The shock in my face must have been apparent. She smiled wistfully and welcomed me, while I struggled for proper words. She had informed me that she had lost weight rapidly, still I wasn't prepared for this. The only time I had met her earlier was when she came down to Chennai a year and a half back. The change in her appearance was drastic, to say the least.
She put me at ease with her charming smile and took me in.
"I hope you don't mind if I park myself in the bedroom, since it is difficult for me to move about now a days" she said.
"How is the pain?", I asked stupidly.
"Oh it is always there, only the intensity varies from day to day. On days it is bad, it is really bad. Today seems to be better" she answered nonchalantly, almost as if we were discussing the weather.
Then the conversation steered to blogging and we were on safer ground. Her husband joined us and she proudly informed me that he is now a contributor to a music blog on classical Hindustani music. I nodded my head wisely and kept discussing about poetry and blogging and general stuff. She left us alone for a moment, and I turned to him and said, "Sorry Mr. K, hope we aren't boring you with our discussion. I know zilch of any music, leave alone Hindustani music". He smiled gently and said "That's ok. We don't discuss music all the time between us".
The conversation steered off to Madras, and both of them were shocked to know that Woodlands Drive Inn was closed down. "This is unfair, they are closing down all the places that were on our dating list. First Buharis, now Woodlands" she said sadly. K was hearing us out patiently interfering only to correct us now and then. "I think you meant superficial when you said superfluous, Lali" or "I think it was PL 480, not PL 64" when I was talking about wheat imports from US in the 1960s.
She had earlier mentioned that she was on liquid diet since the cancer made it impossible for her to swallow. So, true to form I had taken her half a bottle of Cognac ("Only you can think and do such things" chided my wife). As the evening grew older, Whiskey and Cognac added to the pleasant feeling of a great conversation. She has strong opinions about the quality of writing in blogs, but keeps them to herself. If only she wrote those opinions, we would have blog fights all over the place.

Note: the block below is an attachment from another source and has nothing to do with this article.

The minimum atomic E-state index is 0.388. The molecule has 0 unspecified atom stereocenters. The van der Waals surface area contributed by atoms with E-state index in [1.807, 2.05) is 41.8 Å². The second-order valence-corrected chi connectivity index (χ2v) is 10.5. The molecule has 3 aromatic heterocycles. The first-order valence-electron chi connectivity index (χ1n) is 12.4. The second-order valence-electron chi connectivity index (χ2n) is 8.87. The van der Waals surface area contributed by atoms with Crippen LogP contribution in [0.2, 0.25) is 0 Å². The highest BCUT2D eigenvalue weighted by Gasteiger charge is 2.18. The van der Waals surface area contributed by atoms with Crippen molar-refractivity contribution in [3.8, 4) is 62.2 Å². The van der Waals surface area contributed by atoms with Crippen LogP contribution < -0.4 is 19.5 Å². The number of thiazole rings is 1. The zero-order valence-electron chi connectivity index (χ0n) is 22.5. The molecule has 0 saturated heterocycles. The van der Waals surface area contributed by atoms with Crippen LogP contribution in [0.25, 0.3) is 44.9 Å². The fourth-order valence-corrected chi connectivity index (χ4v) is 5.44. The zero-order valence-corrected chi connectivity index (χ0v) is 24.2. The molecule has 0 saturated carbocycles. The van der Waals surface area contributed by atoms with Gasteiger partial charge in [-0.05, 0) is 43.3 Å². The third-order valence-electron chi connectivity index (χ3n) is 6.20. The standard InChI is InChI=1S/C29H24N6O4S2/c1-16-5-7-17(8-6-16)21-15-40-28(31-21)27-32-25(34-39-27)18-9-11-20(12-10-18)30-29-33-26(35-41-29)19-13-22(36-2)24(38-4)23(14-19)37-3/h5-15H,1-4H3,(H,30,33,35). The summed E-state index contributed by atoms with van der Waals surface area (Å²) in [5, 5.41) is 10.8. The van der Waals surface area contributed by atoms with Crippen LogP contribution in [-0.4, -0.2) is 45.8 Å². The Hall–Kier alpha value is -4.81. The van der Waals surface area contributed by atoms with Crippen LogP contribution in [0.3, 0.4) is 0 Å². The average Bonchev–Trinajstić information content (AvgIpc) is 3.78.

The next day, the maid and the watchman smiled at the familiar face and let me in without questions. We discussed about the progress of her disease, the various treatments she is taking (Along with allopathic medicines , she tried tibetan medicine and couldn't stand the vile black globules, she is now on homeopathy, which seems to be working in alleviating the pain). She was as sharp as ever, playing word games. "My oncologist was referred by my surgeon. The surgeon told me that he had sent many of his patients to this oncologist and they were happy with him. Were is the key word here, Chenthil".
Then we discussed about poetry, classification of poetry in telugu literature (grapes, banana and coconut, in the order of complexity), which modern Indian English poet she thinks is the best (Vikram Seth's Golden Gate), her distaste of cadence less non metered poetry, her appreciation of Ulysses and Finnegan's Wake. Her cheeriness almost made me forget that she might be dying till my eyes wandered down to the stump where her toe was.
In one of our email conversations she had praised a young painter friend of hers and went on and on about his painting. She showed me his painting that was displayed prominently in her drawing room. I looked at it, and looked at it. And after a minute said in a small voice, "Honestly Lalita, I can't make out what it means. All I see are bold color strokes in random". Her house made me feel like a philistine - huge library, one book shelf full of mathematics and topology (his), one rack of Cricket books (again his), two shelves of telugu literature (hers), Will Durant and Bertrand Russel (his), all of Shakespeare (theirs).
I sort of gained K's appreciation when I could answer his favorite cricket quiz question - Persons of how many religions have captained Indian cricket team so far. He was pleased when I knew Vijay Hazare was a christian and knew his middle name too - Vijay Samuel Hazare. "You are a real student of cricketing history" he murmured and for some reason I was pleased a lot at this faint praise. We both agreed that though Nirad Chaudhuri's ideas were crazy he was a great writer.
By now it was time for me to leave. I bid good bye to him and she came to see me off. At the doorstep, my composure cracked. I held her hands and said, "I hope that this is not the final farewell, Missus Em. Hope to see you again". She noticed my misty eyes, and hugged me. "Come on, once they fix a stent in my throat and I can take solid food, I will come down to Chennai. We shall have a Masala Dosa in Saravana Bhavan, now that Woodlands Drive In is closed".
Do try to keep your word Missus Em. Don't leave us yet.